The Mariners had won nine of 12 and pounded out 49 hits while outscoring Baltimore 31-15 in a three-game sweep, but didn't give much run support to Jarrod Washburn (8-9) in Chicago.
The left-hander allowed seven hits and five runs in 6 2-3 innings to lose his second straight and third in six starts. He struck out six, walked two and has not won since pitching eight shutout innings at Kansas City on July 4.
"The whole game I felt like I threw better than I have in quite a while," Washburn said. "I've been struggling a little bit, not throwing the ball that great. For the most part, I thought I threw the ball real well today."
Manager John McLaren said, "He had some crisp pitches, and he pitched well enough to win. He deserved a better fate than that."
Tied at 3, the Mariners failed to capitalize after loading the bases with one out in the seventh and paid for it in the bottom half.
Dye led off with a single and came around on Uribe's double off the wall in left, making it 4-3. Uribe advanced to third on the throw home and scored with two out on Darin Erstad's triple to shallow center, the ball rolling by a diving Ichiro Suzuki.
Dye homered in the second, and Fields went deep in the third and sixth — his first multi-homer game.
(Portions of this article were taken from, and

Tuesday, August 7, 2007

Yo, Meathead!

Here we are in the first week of August. Less than two months before the baseball playoffs begin! But of course, football training camps have begun, the true indication that summer is rounding the bend toward fall.

So—let’s see where we stand at this juncture. The Red Sox are still 7 games ahead of the Yankees, and the rest of the division is 11 or more games out of first. The Yanks are only 2.5 games behind the wild card leader, however. The difference between these teams really seems to be their records on the road. While the Sox have only won one game more than the Yankees at home, on the road, Boston is 7 games over .500, while New York is 5 games under .500. And here I thought early on that the Blue Jays might be able to challenge for the AL East! How naïve of me! Instead, the Jays are 7 games out of the wild card, their best hope for making the postseason. I’d bet that Toronto and Baltimore fans are pretty tired of watching their teams fall behind the two money-spending juggernauts who duke it out every year. As for Tampa Bay fans, they probably just hope the team will reach .500 one year (not this year!), and many of them probably go to the park to see Boston and New York when they come to play.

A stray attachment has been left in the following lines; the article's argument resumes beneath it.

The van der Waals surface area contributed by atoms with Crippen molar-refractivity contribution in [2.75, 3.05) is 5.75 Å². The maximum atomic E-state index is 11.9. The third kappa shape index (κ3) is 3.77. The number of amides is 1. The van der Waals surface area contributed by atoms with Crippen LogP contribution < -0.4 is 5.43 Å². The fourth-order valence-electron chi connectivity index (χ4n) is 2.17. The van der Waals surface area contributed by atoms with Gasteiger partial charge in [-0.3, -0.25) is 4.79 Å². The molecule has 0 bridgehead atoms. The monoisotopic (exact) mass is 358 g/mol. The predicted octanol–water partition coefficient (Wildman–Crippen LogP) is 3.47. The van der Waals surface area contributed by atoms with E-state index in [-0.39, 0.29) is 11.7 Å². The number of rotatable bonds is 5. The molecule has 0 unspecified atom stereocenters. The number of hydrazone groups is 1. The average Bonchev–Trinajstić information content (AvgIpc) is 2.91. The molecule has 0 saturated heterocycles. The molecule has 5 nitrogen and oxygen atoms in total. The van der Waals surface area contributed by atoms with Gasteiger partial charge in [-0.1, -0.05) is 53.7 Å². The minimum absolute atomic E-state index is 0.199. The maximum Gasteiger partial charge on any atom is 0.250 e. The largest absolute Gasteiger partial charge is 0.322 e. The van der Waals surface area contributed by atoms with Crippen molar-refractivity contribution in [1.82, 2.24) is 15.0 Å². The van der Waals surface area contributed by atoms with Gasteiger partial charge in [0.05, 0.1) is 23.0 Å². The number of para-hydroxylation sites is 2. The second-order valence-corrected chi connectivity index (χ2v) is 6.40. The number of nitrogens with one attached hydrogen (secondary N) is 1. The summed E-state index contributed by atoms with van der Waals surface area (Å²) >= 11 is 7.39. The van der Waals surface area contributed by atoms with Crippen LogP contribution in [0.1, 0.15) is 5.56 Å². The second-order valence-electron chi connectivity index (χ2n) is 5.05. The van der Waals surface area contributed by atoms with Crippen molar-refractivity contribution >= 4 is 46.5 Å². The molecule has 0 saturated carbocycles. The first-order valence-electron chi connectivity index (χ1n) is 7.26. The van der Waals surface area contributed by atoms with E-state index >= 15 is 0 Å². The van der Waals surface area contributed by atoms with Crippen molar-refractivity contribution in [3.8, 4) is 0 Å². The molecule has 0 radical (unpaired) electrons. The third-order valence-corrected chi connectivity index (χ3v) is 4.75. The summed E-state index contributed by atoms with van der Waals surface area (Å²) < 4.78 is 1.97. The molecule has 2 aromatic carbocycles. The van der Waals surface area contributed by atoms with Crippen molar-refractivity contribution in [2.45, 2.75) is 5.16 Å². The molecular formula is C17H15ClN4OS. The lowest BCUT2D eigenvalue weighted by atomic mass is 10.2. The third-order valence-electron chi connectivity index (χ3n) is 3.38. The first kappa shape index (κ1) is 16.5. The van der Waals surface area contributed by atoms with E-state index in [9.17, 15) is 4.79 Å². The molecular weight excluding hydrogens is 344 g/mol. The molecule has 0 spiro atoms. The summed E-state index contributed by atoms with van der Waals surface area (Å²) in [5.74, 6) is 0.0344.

In the AL Central, the Tigers have fallen a half-game behind the Indians for first. Third-place Minnesota is 6.5 games out of first and 6 games out of the wild card—I believe this is the Twins’ poorest campaign in a little while. Meanwhile, the White Sox are little better than the Royals, and next year probably can’t come soon enough for Chicago’s AL fans.

In the AL West, Anaheim is still dominant—I saw the Angels beat the A’s live on Tuesday, and Vlad Guerrero had two homers. Man, can he hit! The Mariners are only 2.5 games off the pace and only a half-game out of the wild card. Like the Twins in the Central, the lousy A’s—12 games behind the Angels and 10 games out of the wild card—are having their poorest showing in a few years. The bright side is that there are a lot of new faces who have a chance to show what they can do before next year. The dark side? No playoffs this year!